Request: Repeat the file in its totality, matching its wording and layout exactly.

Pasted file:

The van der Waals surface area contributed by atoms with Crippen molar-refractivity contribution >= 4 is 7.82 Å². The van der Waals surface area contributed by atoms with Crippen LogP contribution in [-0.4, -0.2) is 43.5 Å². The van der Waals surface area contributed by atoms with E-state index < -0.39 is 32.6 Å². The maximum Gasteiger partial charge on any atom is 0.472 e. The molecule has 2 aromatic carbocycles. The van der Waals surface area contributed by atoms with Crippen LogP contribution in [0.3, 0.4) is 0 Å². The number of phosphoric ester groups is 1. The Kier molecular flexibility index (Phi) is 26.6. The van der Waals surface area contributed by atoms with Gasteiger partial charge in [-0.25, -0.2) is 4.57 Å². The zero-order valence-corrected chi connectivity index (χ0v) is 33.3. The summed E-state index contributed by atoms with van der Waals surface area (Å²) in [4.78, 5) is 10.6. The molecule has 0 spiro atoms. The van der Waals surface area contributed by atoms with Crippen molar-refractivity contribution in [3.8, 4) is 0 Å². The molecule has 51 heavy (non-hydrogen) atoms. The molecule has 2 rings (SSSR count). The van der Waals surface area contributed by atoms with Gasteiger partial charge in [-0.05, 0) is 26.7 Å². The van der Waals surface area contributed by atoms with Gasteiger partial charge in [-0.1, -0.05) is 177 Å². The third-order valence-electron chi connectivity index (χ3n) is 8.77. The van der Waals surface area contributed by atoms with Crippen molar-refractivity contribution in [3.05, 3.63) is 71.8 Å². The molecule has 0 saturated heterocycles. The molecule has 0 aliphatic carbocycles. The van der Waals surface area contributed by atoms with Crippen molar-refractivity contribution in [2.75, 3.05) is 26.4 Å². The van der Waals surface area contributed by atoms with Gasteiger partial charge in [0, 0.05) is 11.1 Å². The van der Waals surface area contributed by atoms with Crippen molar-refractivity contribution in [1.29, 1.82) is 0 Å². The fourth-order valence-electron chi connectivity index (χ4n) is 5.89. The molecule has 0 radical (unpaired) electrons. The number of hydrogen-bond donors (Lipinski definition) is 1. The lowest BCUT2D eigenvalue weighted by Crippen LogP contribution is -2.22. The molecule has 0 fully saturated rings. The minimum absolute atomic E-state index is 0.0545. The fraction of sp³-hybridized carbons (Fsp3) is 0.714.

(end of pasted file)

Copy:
The van der Waals surface area contributed by atoms with Crippen molar-refractivity contribution >= 4 is 7.82 Å². The van der Waals surface area contributed by atoms with Crippen LogP contribution in [-0.4, -0.2) is 43.5 Å². The van der Waals surface area contributed by atoms with E-state index < -0.39 is 32.6 Å². The maximum Gasteiger partial charge on any atom is 0.472 e. The molecule has 2 aromatic carbocycles. The van der Waals surface area contributed by atoms with Crippen LogP contribution in [0.3, 0.4) is 0 Å². The number of phosphoric ester groups is 1. The Kier molecular flexibility index (Phi) is 26.6. The van der Waals surface area contributed by atoms with Gasteiger partial charge in [-0.25, -0.2) is 4.57 Å². The zero-order valence-corrected chi connectivity index (χ0v) is 33.3. The summed E-state index contributed by atoms with van der Waals surface area (Å²) in [4.78, 5) is 10.6. The molecule has 0 spiro atoms. The van der Waals surface area contributed by atoms with Crippen molar-refractivity contribution in [3.8, 4) is 0 Å². The molecule has 51 heavy (non-hydrogen) atoms. The molecule has 2 rings (SSSR count). The van der Waals surface area contributed by atoms with Gasteiger partial charge in [-0.05, 0) is 26.7 Å². The van der Waals surface area contributed by atoms with Gasteiger partial charge in [-0.1, -0.05) is 177 Å². The third-order valence-electron chi connectivity index (χ3n) is 8.77. The van der Waals surface area contributed by atoms with Crippen molar-refractivity contribution in [3.05, 3.63) is 71.8 Å². The molecule has 0 saturated heterocycles. The molecule has 0 aliphatic carbocycles. The van der Waals surface area contributed by atoms with Crippen molar-refractivity contribution in [2.75, 3.05) is 26.4 Å². The van der Waals surface area contributed by atoms with Gasteiger partial charge in [0, 0.05) is 11.1 Å². The van der Waals surface area contributed by atoms with Crippen molar-refractivity contribution in [1.29, 1.82) is 0 Å². The fourth-order valence-electron chi connectivity index (χ4n) is 5.89. The molecule has 0 radical (unpaired) electrons. The number of hydrogen-bond donors (Lipinski definition) is 1. The lowest BCUT2D eigenvalue weighted by Crippen LogP contribution is -2.22. The molecule has 0 fully saturated rings. The minimum absolute atomic E-state index is 0.0545. The fraction of sp³-hybridized carbons (Fsp3) is 0.714.